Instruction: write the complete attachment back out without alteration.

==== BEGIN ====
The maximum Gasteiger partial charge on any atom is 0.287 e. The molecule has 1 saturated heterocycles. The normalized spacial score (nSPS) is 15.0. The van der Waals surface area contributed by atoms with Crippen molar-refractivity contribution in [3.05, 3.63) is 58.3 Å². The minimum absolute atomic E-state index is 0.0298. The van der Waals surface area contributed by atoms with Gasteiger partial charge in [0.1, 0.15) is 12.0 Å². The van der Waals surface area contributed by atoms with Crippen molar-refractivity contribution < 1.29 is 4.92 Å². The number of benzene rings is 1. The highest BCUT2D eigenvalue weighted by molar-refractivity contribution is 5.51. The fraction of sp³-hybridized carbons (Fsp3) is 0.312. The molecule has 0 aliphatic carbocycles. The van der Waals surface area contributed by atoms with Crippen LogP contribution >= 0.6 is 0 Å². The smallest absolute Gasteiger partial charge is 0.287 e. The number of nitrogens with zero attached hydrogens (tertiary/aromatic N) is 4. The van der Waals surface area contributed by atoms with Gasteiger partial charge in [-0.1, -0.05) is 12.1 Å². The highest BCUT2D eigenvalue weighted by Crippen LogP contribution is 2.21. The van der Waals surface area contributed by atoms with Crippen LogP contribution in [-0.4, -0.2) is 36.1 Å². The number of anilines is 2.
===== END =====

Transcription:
The maximum Gasteiger partial charge on any atom is 0.287 e. The molecule has 1 saturated heterocycles. The normalized spacial score (nSPS) is 15.0. The van der Waals surface area contributed by atoms with Crippen molar-refractivity contribution in [3.05, 3.63) is 58.3 Å². The minimum absolute atomic E-state index is 0.0298. The van der Waals surface area contributed by atoms with Gasteiger partial charge in [0.1, 0.15) is 12.0 Å². The van der Waals surface area contributed by atoms with Crippen molar-refractivity contribution < 1.29 is 4.92 Å². The number of benzene rings is 1. The highest BCUT2D eigenvalue weighted by molar-refractivity contribution is 5.51. The fraction of sp³-hybridized carbons (Fsp3) is 0.312. The molecule has 0 aliphatic carbocycles. The van der Waals surface area contributed by atoms with Crippen LogP contribution >= 0.6 is 0 Å². The smallest absolute Gasteiger partial charge is 0.287 e. The number of nitrogens with zero attached hydrogens (tertiary/aromatic N) is 4. The van der Waals surface area contributed by atoms with Gasteiger partial charge in [-0.1, -0.05) is 12.1 Å². The highest BCUT2D eigenvalue weighted by Crippen LogP contribution is 2.21. The van der Waals surface area contributed by atoms with Crippen LogP contribution in [-0.4, -0.2) is 36.1 Å². The number of anilines is 2.